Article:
• 2021-08-28真实的机器人是怎样的当想到机器人的时候 你脑海里会浮现怎样的场景呢What do you picture in your mind, when you think of … robots? 你是不是想到了一个像这样的能边走边说话的金属物体Do you think of a walking, talking piece of metal like this? 很多人都是这样想的 因为有些机器人看起来确实有些像人类A lot of people do! Because some robots really do look sort of like people… 但是 除了电影里的机器人现实生活中大部分机器人看起来并不像人类But, despite what you see in the movies, most real-life robots don’t look like us. 他们看起来可能像动物 就像这里的Squeaks或者可能是一些我们从没有见过的形状They can look like animals, like Squeaks here, or like things you’ve never even seen before. 因为工作不同 机器人的形状和大小也不尽相同Robots come in all different shapes and sizes, because they all have different jobs to do. 如果你在好奇机器人到底是什么 并且他们是干什么的And if you’re wondering what robots really are, and what they can do … 那么 你不是唯一一个You are not alone! 七岁的罗恩最近给我们发了一封邮件 问我们“什么是机器人 他们是怎么工作的”7-year-old Rowan recently emailed us to ask: “What is a robot, and how do robots work?” Squeaks说“问得好 罗恩 ”Squeaks says “Great, question, Rowan!” 机器人是设计来做一项特殊工作的机器A robot is a machine that’s designed by people to do a specific job. And the scientists 并且 设计机器人的科学家被称为机器人专家who design and build robots are called roboticists. 大部分机器人做的都是人类无法做或不想做的工作Most robots do jobs that people can’t do, or don’t want to do. 比如说有些无聊 需要反反复复做同一件事的工作If a job is kind of boring — like if it involves doing the same thing over and over — or if 又比如非常危险需要去一些很容易受伤的地方的工作a job is very dangerous — and it means going places where people could get hurt — then 那么机器人很可能代替我们做这些工作chances are, a robot has been built to do it instead! 最早的机器人是大约50年前创造的 用于帮助工厂生产汽车The very first robot was built over 50 years ago to help build cars in a factory. 直到今天 汽车制造厂仍旧依赖机器人做各种各样的工作:Today, car factories still depend on robots a lot like that one to do all kinds of jobs: 从组装零件from putting the pieces of car together 到组装完成喷漆上色to spraying them paint when they’re finished. 机器人也做各种其他的工作–像制造电脑And robots work in lots of /other/ kinds of factory jobs, too — like building computers, 甚至是包装糖果and even putting candies in their wrappers! 机器人很擅长这样的工作 因为他们不像人类Robots are good at jobs like these, because unlike humans, they’re less likely to make 当他们工作时他们犯的错误更少并且他们不需要放假 甚至不需要午休mistakes when they’re working, and they don’t go on vacation, or even lunch breaks. 除此之外 他们从不觉得厌倦 能够一直工作 一直工作 一直工作Plus, they never get bored. They can keep going, and going, and going. 这就使得机器人非常适合在夜间工作This makes nighttime jobs the perfect fit for rabots. They can do things like control 比如在我们睡觉时替我们控制城市火车city trains after dark while we get our sleep! 机器人也能在人类很难适应的地方工作Robots can also work in places that humans would have a tough time adjusting to — or 或者我们根本无法到达的地方where we could never go. 有些机器人在非常炎热的地方工作 比如火山附近There are robots that work in really hot places, like volcanoes… 还有些在非常寒冷的地方 比如深海…and really cold places like deeeep underwater in the ocean 甚至有些在非常臭的地方 比如污水处理厂….and even in really smelly places like sewage plants. 更甚至有些机器人在别的星球上为我们工作There are even robots doing jobs for us on other planets. 是的 那意味着有些机器人在太空里Yup, that means there are robots in space! 这是两个有轮子的机器人 一个叫机遇号 另一个叫勇气号There are two robots-on-wheels, named Opportunity and Curiosity, 现在正在火星上漫步 that are cruising around on Mars right now! 科学家叫他们漫游机器人 他们看起来可能像小车或是手推车Scientists call them rovers, and they might look like cars or go-carts, but they’re 但他们也是机器人 因为他们能接收来自地球的科学家的指令considered robots, too, because they get instructions from scientists here on Earth to do all kinds 去做各种重要的工作 像检测火星的空气质量 挖掘土壤 甚至钻取of important work — like studying the planet’s air, digging up soil, and even drilling into 岩石以研究其组成成分rocks to see what they’re made of! 科学家希望通过机遇号和勇气号的发现能够Scientists hope that the discoveries that are made by Opportunity and Curiosity will 帮助我们研究出把人类送上火星的方法help us figure out how we can one day send humans to Mars! 另一个叫R2的机器人被送上了国际空间站 因此成为了第一个Another robot called R2 was sent to the International Space Station, making it the first human-like 在太空的类人机器人robot in space. 即使他们并不寻常 还是有些像R2的机器人Even though they’re not very common, there are other robots, like R2, that look and act 外表和行为都有些像人类sort of like people. 他们中的一种 叫阿西莫的机器人能够做一些令人惊叹 十分像人类行为的事One of them, called ASIMO, has been built to do some amazing, lifelike things. Although 尽管至今他没去过太空 阿西莫能走路 跑步 上楼梯 甚至跳舞he hasn’t been to space—yet!—ASIMO can walk, run, climb stairs, and even dance! 类似阿西莫的智能机器人向我们展示了从约50年前创造了第一个机器人至今Robots like ASIMO show us just how far roboticists have come since they built the very first 机器人专家们取得了多么大的进步robot over 50 years ago. 可能距机器人能陪你写作业 或每天早上载着你It’ll probably be a long time before a robot can do your homework with you, or fly you 飞向学校还有很长时间 但是他们已经在很多家庭出现了to school every morning. But they’re already showing up in lot of homes, doing ordinary 做着一些非常简单的家务 像修理草坪或打扫房子而我们所需要做的仅仅是插上插头接通电源chores, like mowing the lawn or vacuuming the house. All we have to do is plug them 或按下启动按钮in or press the START button. 所以啊 谁能想象得出未来50年里的超级机器人的样子呢So, who knows what super-cool robots there will be in the next 50 years! 我已经迫不及待想看个究竟了I can’t wait to find out! 谢谢罗恩提出了一个这么有趣的问题 并且感谢你和Thanks to Rowan for asking such a fun question, and thanks to you for learning about robots 我与Squeaks一起了解机器人with Squeaks and me. 如果你有任何疑问 想了解更多信息And remember, if you have a question about anything you’d like to learn more about, 请通过爸爸妈妈的帮助让我们知道并且在下方写下评论或者发送邮件just let us know by getting help from a parent, and leaving a comment below or emailing us 到kids@thescishow.comat kids@thescishow.com. 我们下期节目再见 See you next time!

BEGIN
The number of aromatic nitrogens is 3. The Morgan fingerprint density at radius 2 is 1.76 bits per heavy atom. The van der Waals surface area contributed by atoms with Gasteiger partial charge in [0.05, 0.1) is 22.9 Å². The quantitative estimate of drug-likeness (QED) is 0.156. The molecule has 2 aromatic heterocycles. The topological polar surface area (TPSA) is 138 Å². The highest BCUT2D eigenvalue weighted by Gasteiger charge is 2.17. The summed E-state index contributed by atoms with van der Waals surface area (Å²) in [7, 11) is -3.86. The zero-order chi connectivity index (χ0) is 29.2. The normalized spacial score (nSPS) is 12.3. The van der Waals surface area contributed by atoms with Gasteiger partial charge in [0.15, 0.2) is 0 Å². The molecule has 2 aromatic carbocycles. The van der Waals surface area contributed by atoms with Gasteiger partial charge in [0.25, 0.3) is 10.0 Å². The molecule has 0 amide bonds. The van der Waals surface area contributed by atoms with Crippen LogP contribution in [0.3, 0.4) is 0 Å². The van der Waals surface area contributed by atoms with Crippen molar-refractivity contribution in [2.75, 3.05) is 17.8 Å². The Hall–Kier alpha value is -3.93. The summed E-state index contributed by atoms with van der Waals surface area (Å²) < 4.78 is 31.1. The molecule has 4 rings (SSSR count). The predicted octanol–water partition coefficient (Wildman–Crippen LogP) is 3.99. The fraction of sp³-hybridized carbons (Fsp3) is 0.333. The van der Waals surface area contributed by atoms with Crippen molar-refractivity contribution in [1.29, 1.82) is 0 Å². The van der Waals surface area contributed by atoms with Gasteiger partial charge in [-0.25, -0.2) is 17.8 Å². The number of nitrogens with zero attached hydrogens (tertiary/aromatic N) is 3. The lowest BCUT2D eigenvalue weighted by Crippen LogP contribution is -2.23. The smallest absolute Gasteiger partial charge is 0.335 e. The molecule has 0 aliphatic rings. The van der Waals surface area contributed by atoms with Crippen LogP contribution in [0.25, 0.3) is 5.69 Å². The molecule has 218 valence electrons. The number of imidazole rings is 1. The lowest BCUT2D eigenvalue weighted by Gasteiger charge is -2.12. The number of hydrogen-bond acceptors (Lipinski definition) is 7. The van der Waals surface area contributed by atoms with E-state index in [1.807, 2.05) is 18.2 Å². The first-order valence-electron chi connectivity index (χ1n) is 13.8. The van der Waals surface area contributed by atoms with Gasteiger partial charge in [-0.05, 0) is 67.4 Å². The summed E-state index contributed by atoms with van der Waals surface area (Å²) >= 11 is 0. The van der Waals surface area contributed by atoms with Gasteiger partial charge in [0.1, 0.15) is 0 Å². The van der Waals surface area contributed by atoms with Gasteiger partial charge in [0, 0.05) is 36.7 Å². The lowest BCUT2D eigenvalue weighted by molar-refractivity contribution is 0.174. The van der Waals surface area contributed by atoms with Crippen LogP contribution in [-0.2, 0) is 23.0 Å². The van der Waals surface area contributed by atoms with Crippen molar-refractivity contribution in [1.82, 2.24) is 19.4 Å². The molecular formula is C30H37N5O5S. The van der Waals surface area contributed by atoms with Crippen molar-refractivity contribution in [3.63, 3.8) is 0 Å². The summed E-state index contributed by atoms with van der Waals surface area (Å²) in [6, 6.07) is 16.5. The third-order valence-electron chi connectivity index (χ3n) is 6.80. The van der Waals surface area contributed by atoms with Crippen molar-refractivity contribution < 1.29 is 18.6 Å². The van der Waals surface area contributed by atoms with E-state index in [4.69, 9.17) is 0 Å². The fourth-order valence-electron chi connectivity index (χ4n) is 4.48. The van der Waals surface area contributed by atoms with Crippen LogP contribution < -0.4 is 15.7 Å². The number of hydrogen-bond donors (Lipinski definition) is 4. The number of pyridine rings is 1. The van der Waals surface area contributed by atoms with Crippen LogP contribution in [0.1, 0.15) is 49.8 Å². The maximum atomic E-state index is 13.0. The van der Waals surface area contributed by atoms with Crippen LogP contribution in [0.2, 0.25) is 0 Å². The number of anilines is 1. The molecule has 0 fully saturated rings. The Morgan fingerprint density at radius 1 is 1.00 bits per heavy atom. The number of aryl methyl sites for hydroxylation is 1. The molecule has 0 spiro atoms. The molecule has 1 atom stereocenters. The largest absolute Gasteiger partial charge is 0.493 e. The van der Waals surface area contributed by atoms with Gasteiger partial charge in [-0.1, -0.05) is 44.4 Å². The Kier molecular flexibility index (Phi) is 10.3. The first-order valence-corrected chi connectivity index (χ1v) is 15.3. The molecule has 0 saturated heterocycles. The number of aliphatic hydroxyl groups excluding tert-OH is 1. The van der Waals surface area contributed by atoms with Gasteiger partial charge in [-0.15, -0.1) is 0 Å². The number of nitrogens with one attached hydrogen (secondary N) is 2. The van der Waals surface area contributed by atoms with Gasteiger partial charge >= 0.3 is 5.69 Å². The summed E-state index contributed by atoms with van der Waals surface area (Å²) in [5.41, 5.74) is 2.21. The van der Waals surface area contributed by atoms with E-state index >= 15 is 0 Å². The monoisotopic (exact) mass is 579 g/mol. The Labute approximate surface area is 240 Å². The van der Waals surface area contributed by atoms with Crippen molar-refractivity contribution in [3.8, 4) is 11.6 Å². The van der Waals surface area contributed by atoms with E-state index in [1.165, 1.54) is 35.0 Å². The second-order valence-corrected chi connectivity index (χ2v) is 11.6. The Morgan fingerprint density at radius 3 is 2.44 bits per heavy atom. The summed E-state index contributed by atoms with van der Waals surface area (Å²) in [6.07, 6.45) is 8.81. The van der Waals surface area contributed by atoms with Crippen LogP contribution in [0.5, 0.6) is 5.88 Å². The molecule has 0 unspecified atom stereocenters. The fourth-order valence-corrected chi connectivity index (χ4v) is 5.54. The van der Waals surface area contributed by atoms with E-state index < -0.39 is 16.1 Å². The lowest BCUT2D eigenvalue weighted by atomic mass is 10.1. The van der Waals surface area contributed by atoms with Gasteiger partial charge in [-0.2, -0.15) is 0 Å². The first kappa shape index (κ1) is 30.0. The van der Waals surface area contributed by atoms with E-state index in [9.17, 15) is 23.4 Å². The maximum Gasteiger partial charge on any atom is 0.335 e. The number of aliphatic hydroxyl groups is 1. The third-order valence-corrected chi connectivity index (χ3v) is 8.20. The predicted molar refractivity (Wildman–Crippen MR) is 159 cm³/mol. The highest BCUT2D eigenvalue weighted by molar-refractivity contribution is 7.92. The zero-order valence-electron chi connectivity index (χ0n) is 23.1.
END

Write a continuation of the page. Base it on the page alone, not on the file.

• 2021-08-28考拉是怎么保持凉爽的?[Intro][Intro] 大家好,我是Jessi,这是儿童科学秀。这里有点儿热啊Hello, I’m Jessi and this is SciShow Kids. It’s kind of warm in here. 除非你变成一只机器鼠,不然有时你可能会觉得很热Unless you happen to be a robotic rat, you probably get hot from time to time. 我们人类和许多其他动物同样如此,而且不同的动物有不同的诀窍Us humans and lots of other animals do, too, and different animals have different tricks 保持凉爽for keeping cool. 在夏天,例如,我喜欢踢足球。比赛结束时In the summer, for example, I like to play soccer. And by the end of the game, after 在跑跑跳跳之后,我的头发和脸上都满是汗水all that kicking and running around, my hair and my face are wet with sweat. 朋友们,汗水是你的身体产生的最好的东西Sweat, my friends, is one of the best things your body will ever do! 当我们发热时我们的皮肤就会产生汗水,随着汗水干了,我们就会觉得凉爽Our skin makes sweat when we get hot, because as the sweat dries, it cools us down. 但是问题是:并不是所有动物的汗水都像我们一样But the thing is: not all animals can sweat like we do. 例如,狗,汗水只能来自他们身体没有被毛发覆盖的那一部分Dogs, for example, can only sweat through the parts of their bodies that aren’t covered 像他们走路时的爪子in fur, like the pads of their paws. 所以为了保持凉爽,他们通常舔他们的鼻子,当狗经历了大量短促的呼吸后So to keep cool, they lick their noses, and they pant — that’s when dogs take a lot 他们会伸出舌头来喘气of short, quick breaths, with their tongues sticking out. 随着他们舌头和鼻子上的水分干了后,就会变得凉爽——很像As the moisture on their tongues and noses dries, it cools them down — a lot like when 当你汗水干了的时候your sweat dries. 但是你知道谁会在保持凉爽上有更大的问题吗But you know who has an even BIGGER problem keeping cool? 考拉Koalas. 考拉栖息于澳大利亚,这里特别是在夏天会变得非常炎热和干燥Koalas live in Australia, where it can get really hot and dry, especially in the summer. 但是考拉不能排汗But koalas can’t sweat! 而且当它觉得很热的时候,他们不喜欢舔他们自己,因为这样做会AND when it gets really hot they don’t like to lick themselves, because doing that can 消耗他们身体内许多水分use up a lot of water in their bodies. 当你生活在一个炎热,干燥的地方,是很难得到水的And when you live in a hot, dry place, water can be really hard to come by. 那就是为什么考拉通常不喝很多水的原因。相反,他们通常And that’s why koalas don’t normally drink very much — instead, they usually get the 从他们吃的叶子上获取所需的水分water they need from the leaves they eat. 但是,如果考拉不能排汗,而且他们也不喜欢舔自己或者像狗一样的喘气But, if koalas can’t sweat, and they don’t like to lick themselves, or pant like a dog, 那么一只感到炎热的考拉会怎么做呢then what’s a hot koala to do? 就在最近,科学家们发现考拉是如何保持凉爽的Well, just recently, scientists have figured out how koalas keep cool. 他们紧抱大树They hug trees! 你一定听过吧You heard me right! 在很长一段时间内,科学家们都观察到考拉花很多时间For a long time, scientists have noticed that koalas spend a lot of their time with their 环抱着树干或者大树的分枝arms wrapped around the trunk or branch of a tree. 似乎这并不太让人惊讶,因为考拉几乎所有时间都在That might not seem so surprising, because koalas spend almost all of their time in the 树上trees. 但是这儿有很多其他的动物,像一些猴子也住在树上。但是But there are plenty of other animals, like some monkeys, that live in trees, too. But 他们并没有感觉需要一直抱着树木they don’t feel the need to hug trees all the time. 科学家们的发现表明,即使天气炎热,树木通常What scientists discovered is that, even when the weather’s hot, the trees are usually 比周围的空气更加凉快a lot cooler than the air around them. 所以,尽可能的用身体靠着大树,考拉自己会感到凉爽So, by spreading as much of their bodies against the tree as possible, koalas can cool themselves 而不会通过舔他们自己或者喘气丢失水分down — without losing water by licking themselves, or panting. 聪明的考拉!非常感谢参与这一期的儿童科学秀;随后这周可以查阅更多Clever koalas! Thanks for joining me at SciShow Kids; check back later in the week for more 关于动物和所有与科学相关的视频videos about animals and all things science!